“It’s her choice!” has been the online battle-cry of feminists for as long as I’ve been socially aware enough to know what a feminist is (which, admittedly, has only been about seven years, or as long as I’ve had a Tumblr account).
Feminism has, by its large and wide definition, become about women’s right to choose.
We should have the right to choose what we do with our bodies, careers and lives. Obviously, that’s something I agree with, because I like not living in Gilead. But, sometimes I get a bit concerned about the emphasis we place on the idea of choice.
We’ve started to use these words to describe everything women do. If a woman stays home to raise children, that’s her choice. If a woman surgically modifies her physical appearance, that’s her choice. If a woman wears a full face of makeup every day, that’s her choice.
But that’s not really the whole story, is it?
When we classify these things as individual acts of free will, we’re negating any consideration of the societal and institutional oppression that has strongly influenced those “choices”.
Conforming to (and even rebelling against) the idealised norms of femininity that we’ve been force fed since birth can never be a purely individual choice free from the shackles of societal conditioning.
When a woman stays home to raise her children, a huge part of the reason she does that is because she’s been told that it’s where she belongs, that she’s biologically predisposed to be nurturing and maternal, that it’s her duty, basically since she could focus her eyes and comprehend words.
If a woman shaves her legs, armpits and every other freaking surface on her body, that’s mostly because she’s been taught that body hair on a woman is so grotesque that it’s unimaginable to be hairy. Literally, the ads that market razors to women would rather show their product being completely ineffective, shaving already smooth, bald legs than show a woman’s leg hair.
If a woman wears makeup every day, a huge part of the reason she does that is because corporations, advertisements, models and movie stars have drummed into her mind since birth that she needs to alter her appearance in order to be deemed acceptable enough to walk out of her front door.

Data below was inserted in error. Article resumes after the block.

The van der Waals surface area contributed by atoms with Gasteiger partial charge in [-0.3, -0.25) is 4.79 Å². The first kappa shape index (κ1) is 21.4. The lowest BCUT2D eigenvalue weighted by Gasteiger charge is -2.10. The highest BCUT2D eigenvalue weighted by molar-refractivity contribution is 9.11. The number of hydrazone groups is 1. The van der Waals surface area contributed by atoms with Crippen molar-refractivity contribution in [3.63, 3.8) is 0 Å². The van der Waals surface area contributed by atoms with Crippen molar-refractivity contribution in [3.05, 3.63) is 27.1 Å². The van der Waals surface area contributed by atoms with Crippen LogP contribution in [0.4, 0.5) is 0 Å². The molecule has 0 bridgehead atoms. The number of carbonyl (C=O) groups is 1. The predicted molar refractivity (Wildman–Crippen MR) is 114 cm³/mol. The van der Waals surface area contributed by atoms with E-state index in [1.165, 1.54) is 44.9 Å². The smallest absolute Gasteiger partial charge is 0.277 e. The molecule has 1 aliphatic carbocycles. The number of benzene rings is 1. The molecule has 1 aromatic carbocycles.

In turn, the corporations and institutions that encourage women to make “choices” (for example, to shave their legs or get botox) are picking up on the language we’re using. Multi-million dollar corporations that exploit our insecurities for profit are selling us concealer, mascara and bronzer, and telling us it’s an empowering, feminist act to buy and wear it. They’re telling us we need to change ourselves in order to be acceptable, while also telling us we should be proud of our little revolutionary selves for doing it. Because it’s our choice!
Women should, of course, do whatever we want. We should shave our legs if that’s what we want to do, stay at home to raise our kids if that’s what we want to do, wear as much or little makeup as we want, whatever. But we should also acknowledge and discuss the fact that when we make these choices, a huge reason for that is because we’ve been told it’s what women should do.
I wear makeup. But when I wear it, I’m not telling myself that it’s an inherently feminist act that empowers me to walk through No Man’s Land à la Wonder Woman. I wear makeup because it makes me feel pretty.
I’ve had 22 years of advertising, TV and movies telling me that without makeup, I’m unfinished, that I just don’t look quite right. I’ve had 22 years of magazines and Instagram celebrities giving me new things to be insecure about and new products to fix those insecurities with increasing rapidity. I’ve had 22 years of listening to the women around me apologise for being bare-faced when I run into them in the supermarket. So, sometimes I wear makeup.
And that’s okay! Not everything we do has to be a brave act of feminist rebellion.Support Villainesse